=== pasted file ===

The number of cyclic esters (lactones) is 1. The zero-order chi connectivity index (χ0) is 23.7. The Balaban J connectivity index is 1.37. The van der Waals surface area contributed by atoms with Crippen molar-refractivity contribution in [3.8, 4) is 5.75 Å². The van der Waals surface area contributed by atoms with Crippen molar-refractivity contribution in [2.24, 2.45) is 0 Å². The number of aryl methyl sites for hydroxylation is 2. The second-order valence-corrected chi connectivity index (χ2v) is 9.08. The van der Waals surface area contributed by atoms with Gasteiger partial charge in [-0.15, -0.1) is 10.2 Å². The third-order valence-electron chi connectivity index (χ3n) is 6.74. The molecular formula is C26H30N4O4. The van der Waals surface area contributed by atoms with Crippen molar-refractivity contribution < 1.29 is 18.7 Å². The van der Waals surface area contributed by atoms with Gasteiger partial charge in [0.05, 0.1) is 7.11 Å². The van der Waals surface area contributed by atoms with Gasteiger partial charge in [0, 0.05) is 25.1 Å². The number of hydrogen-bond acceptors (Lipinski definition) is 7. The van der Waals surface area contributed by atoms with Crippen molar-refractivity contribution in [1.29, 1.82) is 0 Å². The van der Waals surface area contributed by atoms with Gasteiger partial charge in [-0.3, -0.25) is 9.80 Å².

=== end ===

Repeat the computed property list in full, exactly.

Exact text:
The number of cyclic esters (lactones) is 1. The zero-order chi connectivity index (χ0) is 23.7. The Balaban J connectivity index is 1.37. The van der Waals surface area contributed by atoms with Crippen molar-refractivity contribution in [3.8, 4) is 5.75 Å². The van der Waals surface area contributed by atoms with Crippen molar-refractivity contribution in [2.24, 2.45) is 0 Å². The number of aryl methyl sites for hydroxylation is 2. The second-order valence-corrected chi connectivity index (χ2v) is 9.08. The van der Waals surface area contributed by atoms with Gasteiger partial charge in [-0.15, -0.1) is 10.2 Å². The third-order valence-electron chi connectivity index (χ3n) is 6.74. The molecular formula is C26H30N4O4. The van der Waals surface area contributed by atoms with Crippen molar-refractivity contribution < 1.29 is 18.7 Å². The van der Waals surface area contributed by atoms with Gasteiger partial charge in [0.05, 0.1) is 7.11 Å². The van der Waals surface area contributed by atoms with Gasteiger partial charge in [0, 0.05) is 25.1 Å². The number of hydrogen-bond acceptors (Lipinski definition) is 7. The van der Waals surface area contributed by atoms with Crippen molar-refractivity contribution in [1.29, 1.82) is 0 Å². The van der Waals surface area contributed by atoms with Gasteiger partial charge in [-0.3, -0.25) is 9.80 Å².